Undeniable cloud hanging over English rugby

A decision to extend the English rugby season has been met by a wave of disapproval, writes Simon Collings.

For all the excitement the return of European competition this weekend brings with it, there is an undeniable cloud hanging over English rugby.

Premiership Rugby’s announcement in March that it is planning to extend the season to 10 months by running from September to June has been met by a wave of disapproval.

The umbrella organisation’s decision to restructure the division from the start of the 2019/20 season was to bring it in line with the new global calendar, which will move summer tours from June to July.

However, for international players, this means they would face the prospect of an 11-month campaign. Unsurprisingly, such a scenario has been greeted with hostility.

England star Billy Vunipola kicked off the debate in September by warning an NBA or NFL-style lockout could result. His fellow forward Joe Marler swiftly backed him up by saying he would support any potential strike.

At this year’s Champions Cup launch, players raised similar concerns about the impact of a longer season.

“Every week is a massive game. To try to expand that and make the season longer with less rest period is hard to see, from the players’ points of view,” said Wasps captain Joe Launchbury.

“You need that mental break and that’s almost as important as having a physical break. You need that five-week rest that the Rugby Players’ Association fought extremely hard for the players to have.”

England captain Dylan Hartley admitted he was in the dark over plans to extend the Aviva Premiership season.

However the Northampton Saints hooker did also state that such a proposal would not be greeted with open arms.

“The general feeling is that an extended season is not welcome. The season is relentless and there is always another big game around the corner,” he said.

“Player welfare is paramount and if there were to be more games, then player welfare could fall on to the back burn- er.

“I don’t know where the discussions are or what’s happening. Maybe the Premiership captains should get together. I do have a responsibility as a player to voice an opinion but so do the other guys.”

It is not just players, though, who seem to be in the dark over plans to extend the season in England.

Directors of rugby from the Aviva Premiership’s top clubs confessed at the Champions Cup launch in September that they were also out of the loop.

“No [we have not been consulted],” said Wasps boss Dai Young. “It seems to be reported that the directors of rugby and owners are not onside when it comes to player welfare. Nothing could be further from the truth, really.

“We all want the same thing. The game has to be commercial, players have to be looked after and obviously, we need to plot a way through it for the benefit of the game.”

Billy Vunipola: Warns an NBA or NFL-style lockout could result in England.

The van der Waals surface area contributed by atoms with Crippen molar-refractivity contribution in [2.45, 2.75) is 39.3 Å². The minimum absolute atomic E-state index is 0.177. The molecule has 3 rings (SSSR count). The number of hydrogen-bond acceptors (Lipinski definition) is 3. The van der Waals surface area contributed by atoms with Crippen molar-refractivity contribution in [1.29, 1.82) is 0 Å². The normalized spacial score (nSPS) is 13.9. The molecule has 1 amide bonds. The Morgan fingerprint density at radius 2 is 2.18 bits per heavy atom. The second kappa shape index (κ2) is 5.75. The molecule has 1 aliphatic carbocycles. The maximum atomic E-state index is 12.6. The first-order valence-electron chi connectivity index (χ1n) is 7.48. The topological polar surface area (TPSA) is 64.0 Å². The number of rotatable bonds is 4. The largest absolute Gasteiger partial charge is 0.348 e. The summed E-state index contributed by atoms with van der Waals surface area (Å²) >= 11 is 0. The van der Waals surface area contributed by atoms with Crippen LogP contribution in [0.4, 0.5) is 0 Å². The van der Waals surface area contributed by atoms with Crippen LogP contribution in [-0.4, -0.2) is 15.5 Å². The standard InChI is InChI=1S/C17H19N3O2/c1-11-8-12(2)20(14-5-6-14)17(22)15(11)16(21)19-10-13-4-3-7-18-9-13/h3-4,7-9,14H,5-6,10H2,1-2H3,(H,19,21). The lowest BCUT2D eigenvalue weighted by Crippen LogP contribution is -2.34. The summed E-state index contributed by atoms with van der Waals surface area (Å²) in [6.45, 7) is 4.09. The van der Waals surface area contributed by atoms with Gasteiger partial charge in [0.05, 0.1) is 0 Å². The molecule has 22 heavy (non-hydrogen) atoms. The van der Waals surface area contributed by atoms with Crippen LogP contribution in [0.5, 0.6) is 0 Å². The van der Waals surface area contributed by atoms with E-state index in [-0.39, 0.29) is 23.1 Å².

The rationale behind extending the season is to ensure that fewer matches clash with international fixtures. This way commercial stars such as Maro Itoje and Owen Farrell would be available more often for their club.

Rest weeks would be inserted into the calendar to make up for the shorter summer, but players would not have their usual five-week break that many argue they need.

“The game is at saturation point around fixtures,” says Leicester Tigers director of rugby Matt O’Connor.

“The guys need a mental and physical break at the end of the season to recharge their batteries so that they can do it all over again.”

O’Connor’s claim that English rugby is already at its maximum stacks up when you look at the injury count so far this season.

A rugby injury audit by the Daily Telegraph revealed 10 of the Premiership’s 12 clubs suffered a combined 82 first-team injuries through the first four rounds of the fixtures.

Premiership Rugby’s ‘A’ League is also being hit by a raft of postponements due to the mounting injury crisis and there were five matches called off during one game week.

There is of course, as with any argument, two sides to the story and some directors of rugby confess it is down to them to ensure players don’t burn out.

“The bottom line is if you have got petrol in the tank to make a journey, for each player, how regularly is that petrol used before they run out is the key to it,” says Harlequins director of rugby John Kingston.

“Whether you play over a 10-month period or you play over an eight-month, nine-month period whatever it may be.

“It is a little bit of a red herring talking about what the length of the season is, so much as actually what’s happening when you are doing that stuff. My job as DoR and the job of all the other DoRs is to make sure the players are looked after the right way.”

Exeter Chiefs’ director of rugby Rob Baxter is in agreement with Kingston that clubs too must take responsibility.

“What will ultimately dictate player burnout is what we choose to do as directors of rugby, and their coaches,” he says.

“This is where it is all very naïve just to think the length of the season is what is going to dictate player burnout.

“It’s not. It is almost the last thing that is going to dictate player burnout. What’s going to dictate player burnout, player injuries, is what we do week-by-week and day-by-day. Player welfare has to be managed club by club. There is virtually no other way of doing it.”

In recent weeks, with the autumn internationals dominating the headlines, the matter has slipped out of the public eye.

But the fact remains no resolution has been found yet, with the BBC reporting at the end of November that England’s professional players want the situation resolved within the next two months.

If it isn’t, English rugby could find itself having to contend with several high-profile players going on strike.

Now that is something nobody wants.

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